Are these PCR products? If so, how many cycles was your PCR run? I have seen similar results from PCR if the samples are run for too many cycles. Non-specific products begin to be produced in later cycles, and will cause degradation of your specific products. I would also re-check your primers, the extension time, and the polymerase you're using. It is more difficult to do extensions of the 5.8kb and 6.8kb sizes you mentioned, but not impossible.

Are these restriction digests? Do you have a control well showing the undigested plasmid, or other source? Your source should have a clean band first to expect a clean band in the results. If your source is clean and bright, and the digest looks like the samples above, check your digest buffer and enzymes.


There are several things which can improve the quality of an agarose gel. Thermofisher provides a guide for their tips and tricks. Below are things that I have found useful in my own experience.

  1. The time between casting the gel and running it. A common practice is to make gels and store them in TBE/TAE buffer until they're ready to be used. In my experience, the quality of the gel will degrade over time, yielding diffuse bands. The best results are achieved with a freshly poured and cast gel.

  2. Loading technique. Carefully loading the samples into the wells so that they settle as closely to the bottom without mixing with the surrounding buffer is key. The best results are achieved by having your pipet tip touching the bottom of the well, and slowly pulling it out as you release your sample so the sample does not have to settle down into the well on its own.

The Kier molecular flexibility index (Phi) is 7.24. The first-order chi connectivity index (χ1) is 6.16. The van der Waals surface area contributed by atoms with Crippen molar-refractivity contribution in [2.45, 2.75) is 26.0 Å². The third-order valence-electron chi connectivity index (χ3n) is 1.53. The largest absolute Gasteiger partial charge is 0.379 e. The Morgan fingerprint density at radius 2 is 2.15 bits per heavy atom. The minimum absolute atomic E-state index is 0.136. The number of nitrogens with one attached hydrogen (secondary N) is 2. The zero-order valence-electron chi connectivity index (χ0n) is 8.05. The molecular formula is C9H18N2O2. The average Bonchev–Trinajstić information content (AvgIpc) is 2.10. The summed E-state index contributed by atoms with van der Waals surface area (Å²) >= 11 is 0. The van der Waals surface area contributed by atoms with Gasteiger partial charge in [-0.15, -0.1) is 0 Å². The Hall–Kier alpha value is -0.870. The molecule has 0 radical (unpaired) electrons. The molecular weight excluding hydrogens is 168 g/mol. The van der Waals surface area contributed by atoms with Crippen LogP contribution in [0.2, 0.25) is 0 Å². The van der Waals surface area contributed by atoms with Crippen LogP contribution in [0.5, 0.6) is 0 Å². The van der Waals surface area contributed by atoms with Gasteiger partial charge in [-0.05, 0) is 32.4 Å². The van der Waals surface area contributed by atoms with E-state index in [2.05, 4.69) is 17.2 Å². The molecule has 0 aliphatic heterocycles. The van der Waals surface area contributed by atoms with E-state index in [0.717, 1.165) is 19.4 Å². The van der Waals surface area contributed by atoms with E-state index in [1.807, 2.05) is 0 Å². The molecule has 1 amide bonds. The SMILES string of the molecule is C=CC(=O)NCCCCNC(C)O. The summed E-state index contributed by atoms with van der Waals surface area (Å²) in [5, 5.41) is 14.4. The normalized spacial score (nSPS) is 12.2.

3. Run immediately after loading, and image immediately after running. Diffusion will cause nice tight bands to become poor the longer the samples sit in the well.

  4. Voltage, timing, and agarose concentration. Getting these right takes practice. You'll want to try to run your gel as quickly as possible. The more time it sits in the gel, the more diffusion will occur. However, have the voltage too high, and you risk melting your gel. Vary the concentration of agarose to target the size of DNA you're after. I have previously used anywhere between 0.5% and 1.5%.

  5. Prestaining the gel or poststaining? I prefer prestaining for the stains that work well, as it reduces the time the samples will sit in the gel allowing diffusion to occur.

  6. I am looking at your ladder, and the link to the provided standard, and it is difficult to tell which bands are which. The 3.0kb fragment should stand out as the brightest, however the bottom band in your gel is the brightest. Is this the 3.0kb band? Maybe. It's difficult to count the number of bands above it to confirm. If it's not, which might be indicated by the fact that none of your samples seem to have run to the end of the gel, then this would be the 0.5kb band. If it is the 0.5kb band, the ladder intensity doesn't match up with your expected intensity. Double check your ladder so you can know what sizes you're looking at.